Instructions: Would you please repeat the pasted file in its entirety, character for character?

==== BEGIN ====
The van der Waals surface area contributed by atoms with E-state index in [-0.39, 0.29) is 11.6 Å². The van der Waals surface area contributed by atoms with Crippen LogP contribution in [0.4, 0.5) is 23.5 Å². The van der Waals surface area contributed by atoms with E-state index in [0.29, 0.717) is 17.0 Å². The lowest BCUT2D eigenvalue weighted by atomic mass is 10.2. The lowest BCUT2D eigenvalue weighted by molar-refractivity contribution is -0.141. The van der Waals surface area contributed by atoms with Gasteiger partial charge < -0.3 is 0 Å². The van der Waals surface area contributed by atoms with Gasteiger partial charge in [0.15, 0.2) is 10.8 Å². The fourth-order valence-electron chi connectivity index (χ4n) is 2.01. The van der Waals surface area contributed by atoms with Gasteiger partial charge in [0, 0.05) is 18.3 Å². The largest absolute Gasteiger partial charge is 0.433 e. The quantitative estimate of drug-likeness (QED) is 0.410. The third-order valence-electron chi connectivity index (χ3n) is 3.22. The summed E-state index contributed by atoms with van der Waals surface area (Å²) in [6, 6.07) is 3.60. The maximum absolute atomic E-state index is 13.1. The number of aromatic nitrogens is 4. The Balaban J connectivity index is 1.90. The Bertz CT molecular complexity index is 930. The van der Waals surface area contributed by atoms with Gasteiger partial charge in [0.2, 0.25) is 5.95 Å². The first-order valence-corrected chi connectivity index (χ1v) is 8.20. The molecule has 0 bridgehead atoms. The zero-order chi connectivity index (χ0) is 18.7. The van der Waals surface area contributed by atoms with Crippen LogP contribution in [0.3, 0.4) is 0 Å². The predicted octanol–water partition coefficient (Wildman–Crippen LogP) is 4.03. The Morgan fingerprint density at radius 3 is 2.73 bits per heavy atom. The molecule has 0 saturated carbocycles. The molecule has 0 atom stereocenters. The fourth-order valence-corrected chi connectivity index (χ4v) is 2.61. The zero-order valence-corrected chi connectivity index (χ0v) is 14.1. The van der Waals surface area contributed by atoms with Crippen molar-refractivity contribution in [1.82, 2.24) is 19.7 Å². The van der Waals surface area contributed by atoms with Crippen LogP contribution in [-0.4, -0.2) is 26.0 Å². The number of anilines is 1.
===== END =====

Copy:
The van der Waals surface area contributed by atoms with E-state index in [-0.39, 0.29) is 11.6 Å². The van der Waals surface area contributed by atoms with Crippen LogP contribution in [0.4, 0.5) is 23.5 Å². The van der Waals surface area contributed by atoms with E-state index in [0.29, 0.717) is 17.0 Å². The lowest BCUT2D eigenvalue weighted by atomic mass is 10.2. The lowest BCUT2D eigenvalue weighted by molar-refractivity contribution is -0.141. The van der Waals surface area contributed by atoms with Gasteiger partial charge < -0.3 is 0 Å². The van der Waals surface area contributed by atoms with Gasteiger partial charge in [0.15, 0.2) is 10.8 Å². The fourth-order valence-electron chi connectivity index (χ4n) is 2.01. The van der Waals surface area contributed by atoms with Gasteiger partial charge in [0, 0.05) is 18.3 Å². The largest absolute Gasteiger partial charge is 0.433 e. The quantitative estimate of drug-likeness (QED) is 0.410. The third-order valence-electron chi connectivity index (χ3n) is 3.22. The summed E-state index contributed by atoms with van der Waals surface area (Å²) in [6, 6.07) is 3.60. The maximum absolute atomic E-state index is 13.1. The number of aromatic nitrogens is 4. The Balaban J connectivity index is 1.90. The Bertz CT molecular complexity index is 930. The van der Waals surface area contributed by atoms with Gasteiger partial charge in [0.2, 0.25) is 5.95 Å². The first-order valence-corrected chi connectivity index (χ1v) is 8.20. The molecule has 0 bridgehead atoms. The zero-order chi connectivity index (χ0) is 18.7. The van der Waals surface area contributed by atoms with Crippen LogP contribution in [0.3, 0.4) is 0 Å². The predicted octanol–water partition coefficient (Wildman–Crippen LogP) is 4.03. The Morgan fingerprint density at radius 3 is 2.73 bits per heavy atom. The molecule has 0 saturated carbocycles. The molecule has 0 atom stereocenters. The fourth-order valence-corrected chi connectivity index (χ4v) is 2.61. The zero-order valence-corrected chi connectivity index (χ0v) is 14.1. The van der Waals surface area contributed by atoms with Crippen molar-refractivity contribution in [1.82, 2.24) is 19.7 Å². The van der Waals surface area contributed by atoms with Crippen LogP contribution in [-0.4, -0.2) is 26.0 Å². The number of anilines is 1.